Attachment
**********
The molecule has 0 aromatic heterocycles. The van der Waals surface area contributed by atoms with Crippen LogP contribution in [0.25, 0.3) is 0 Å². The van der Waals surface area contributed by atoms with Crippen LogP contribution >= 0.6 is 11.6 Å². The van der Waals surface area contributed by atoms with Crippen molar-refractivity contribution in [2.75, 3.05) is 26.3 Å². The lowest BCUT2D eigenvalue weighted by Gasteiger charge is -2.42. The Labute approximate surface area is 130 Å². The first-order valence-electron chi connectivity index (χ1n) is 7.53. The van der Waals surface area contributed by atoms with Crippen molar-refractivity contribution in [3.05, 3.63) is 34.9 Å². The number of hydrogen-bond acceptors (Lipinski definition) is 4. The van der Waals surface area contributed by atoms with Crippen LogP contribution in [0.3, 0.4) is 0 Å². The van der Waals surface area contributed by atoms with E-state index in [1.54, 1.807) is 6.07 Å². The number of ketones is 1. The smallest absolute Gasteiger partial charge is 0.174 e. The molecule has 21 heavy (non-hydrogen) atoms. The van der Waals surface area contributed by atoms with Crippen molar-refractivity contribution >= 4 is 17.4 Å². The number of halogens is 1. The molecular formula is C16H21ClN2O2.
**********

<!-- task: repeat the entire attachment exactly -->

The molecule has 0 aromatic heterocycles. The van der Waals surface area contributed by atoms with Crippen LogP contribution in [0.25, 0.3) is 0 Å². The van der Waals surface area contributed by atoms with Crippen LogP contribution >= 0.6 is 11.6 Å². The van der Waals surface area contributed by atoms with Crippen molar-refractivity contribution in [2.75, 3.05) is 26.3 Å². The lowest BCUT2D eigenvalue weighted by Gasteiger charge is -2.42. The Labute approximate surface area is 130 Å². The first-order valence-electron chi connectivity index (χ1n) is 7.53. The van der Waals surface area contributed by atoms with Crippen molar-refractivity contribution in [3.05, 3.63) is 34.9 Å². The number of hydrogen-bond acceptors (Lipinski definition) is 4. The van der Waals surface area contributed by atoms with Crippen LogP contribution in [0.3, 0.4) is 0 Å². The van der Waals surface area contributed by atoms with E-state index in [1.54, 1.807) is 6.07 Å². The number of ketones is 1. The smallest absolute Gasteiger partial charge is 0.174 e. The molecule has 21 heavy (non-hydrogen) atoms. The van der Waals surface area contributed by atoms with Crippen molar-refractivity contribution >= 4 is 17.4 Å². The number of halogens is 1. The molecular formula is C16H21ClN2O2.